WRITTEN BY ERIKA SHULTZ / ASSOCIATED PRESS
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WHITE SWAN, Wash. (AP) — Teams from around the Northwest, including Washington and Oregon, took part this weekend in the 18th annual Heemsah Memorial Wild Horse Race at the White Swan rodeo grounds on the Yakama Nation.
Leon “Stinky” Heemsah, a Yakama-enrolled cowboy, started the competition in 1995 after 46 years of racing with his brothers. He retired after a string of injuries, including breaking seven ribs in Omak, breaking his arm in Pendleton and cracking his ankle in Reno.
“I got all busted up,” he said.
During the race, three-man teams — a mugger, a jockey and a shank man — attempt to saddle and ride an unbroken horse, aided only by a lead rope. Several teams compete at once with the goal of crossing the judge’s finish line.
“To be honest, I think my uncles are crazy,” said Karen Cunningham, one of the organizers.
During the two-day weekend event, cowboys and cowgirls also competed in wild cow races, ranch bronc riding and colt races for kids and teens. Several hundred people attended.
Throughout the years, the Heemsah Memorial Wild Horse Race has helped keep Leon’s family of 14 siblings together, as well as honor his late siblings and mother.
“This is put on for them,” Leon said. “They loved the rodeo.”
At the beginning of the festivities, cowboys and cowgirls removed their hats and bowed their heads in tribute to the horse racers and organizers who have died. A tribal song reverberated across the dusty arena, and cowboys from around the Northwest raised their hands to the sun-filled sky.
Casey Heemsah, 29, another organizer, said there has been a decline in wild horse races in the past 10 to 15 years due to pressure from animal activists. The St. Paul Rodeo in Oregon canceled its wild horse race after horses collided.
Casey said changes have been made over the years to help protect the animals and the riders. He believes wild horse racing is an important part of Native American heritage, and important for their future.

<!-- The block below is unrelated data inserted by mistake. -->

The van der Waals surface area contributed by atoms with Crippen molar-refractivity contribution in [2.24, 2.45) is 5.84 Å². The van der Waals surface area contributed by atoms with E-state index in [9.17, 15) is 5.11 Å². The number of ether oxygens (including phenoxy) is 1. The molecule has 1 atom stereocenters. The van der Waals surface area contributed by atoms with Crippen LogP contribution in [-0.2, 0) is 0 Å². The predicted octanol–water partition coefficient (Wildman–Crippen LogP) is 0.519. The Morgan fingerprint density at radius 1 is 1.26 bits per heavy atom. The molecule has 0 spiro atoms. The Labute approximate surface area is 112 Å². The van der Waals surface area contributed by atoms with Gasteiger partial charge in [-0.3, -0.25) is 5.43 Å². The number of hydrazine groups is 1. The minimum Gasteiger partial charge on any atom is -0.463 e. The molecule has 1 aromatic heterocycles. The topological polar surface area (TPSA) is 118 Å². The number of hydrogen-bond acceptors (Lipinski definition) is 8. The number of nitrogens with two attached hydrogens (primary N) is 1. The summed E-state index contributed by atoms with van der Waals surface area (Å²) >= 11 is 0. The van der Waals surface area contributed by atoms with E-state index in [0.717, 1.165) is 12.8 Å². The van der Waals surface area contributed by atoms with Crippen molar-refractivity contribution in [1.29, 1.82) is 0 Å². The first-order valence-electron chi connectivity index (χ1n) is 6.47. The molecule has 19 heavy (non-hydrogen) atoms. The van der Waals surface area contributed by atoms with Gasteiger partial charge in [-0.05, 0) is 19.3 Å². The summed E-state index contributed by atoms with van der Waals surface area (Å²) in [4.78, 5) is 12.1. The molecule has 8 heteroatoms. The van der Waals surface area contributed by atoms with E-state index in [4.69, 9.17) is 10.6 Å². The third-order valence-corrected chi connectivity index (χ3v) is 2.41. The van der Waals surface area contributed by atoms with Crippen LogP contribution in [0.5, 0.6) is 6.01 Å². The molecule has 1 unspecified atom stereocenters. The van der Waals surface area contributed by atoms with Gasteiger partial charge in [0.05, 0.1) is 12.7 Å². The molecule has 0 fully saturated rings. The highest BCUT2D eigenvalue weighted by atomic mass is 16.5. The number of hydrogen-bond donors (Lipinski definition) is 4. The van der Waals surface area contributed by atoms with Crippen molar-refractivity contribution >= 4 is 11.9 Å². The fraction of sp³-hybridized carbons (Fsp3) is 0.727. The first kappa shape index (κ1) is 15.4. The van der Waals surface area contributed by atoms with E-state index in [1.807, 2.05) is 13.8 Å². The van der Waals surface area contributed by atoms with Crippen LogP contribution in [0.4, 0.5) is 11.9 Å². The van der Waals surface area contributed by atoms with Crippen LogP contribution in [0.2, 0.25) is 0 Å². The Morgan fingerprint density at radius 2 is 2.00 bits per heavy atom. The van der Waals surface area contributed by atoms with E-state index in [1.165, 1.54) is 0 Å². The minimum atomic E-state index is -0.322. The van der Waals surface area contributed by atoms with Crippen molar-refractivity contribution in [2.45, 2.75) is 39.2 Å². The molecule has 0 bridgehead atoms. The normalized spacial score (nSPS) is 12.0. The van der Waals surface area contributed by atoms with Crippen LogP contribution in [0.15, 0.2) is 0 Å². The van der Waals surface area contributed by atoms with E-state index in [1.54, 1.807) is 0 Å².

“It helps keep kids grounded and out of gangs,” he said.
Attendee Emery Benson said native tribes have been breaking untamed horses for centuries, using them for transportation to sustain their livelihood.
“It’s an excitement that brings us life,” he said. “We are horse people.”
There are so many wrongs in this so-called “wild horse race” it is difficult to know where to begin. What is really disturbing is the comment that teaching youngsters this abusive event “keeps kids grounded and out of gangs.” So brutality with animals is acceptable over brutality with humans?
If you people are an example of “horse people” I would not want to be a horse around you. And please do not tell me I do not understand you and your relationship with the horse. I understand it alright. It is called savage.
Come on. Is this all you know? Can’t you elevate your thinking even a little? Is there no one among you with any vision?
Kindness, respect and gratitude for the horse is the tradition we should be handing down.
Why not start a new tradition — say, a tradition of horse whisperers. Demonstrations of this are highly moving and beautiful. People pay to see these types of demonstrations. Some have been known to make themselves rich and famous doing it. There are also millions of horses in America, and millions of horse owners and caretakers. People would come far and wide for help communicating with their horses and to heal their problems with them. This would also command enormous respect.
Teaching people what it is to be good to a horse elevates the spirit and heals. It also teaches that the way to resolve issues is not through abuse, bullying, lashing out and inflicting pain, but with cooperation, kindness, respect and mutual trust.
Horses are known for reflecting thought, character and emotions back to humans. When you see a horse who has been brutalized — broken, dispirited, feeling powerless, full of distrust and pain — you are seeing the characteristics of the person who committed the brutality.
This is why horses are so healing. And this is why a lot of people feel “frightened” around them. You cannot hide who you are from a horse. But if you have the courage, horses will teach you the virtues you need to overcome just about anything.
This is the future of man’s relationship with the horse. Kindness, respect and gratitude for the horse is the tradition we should be handing down.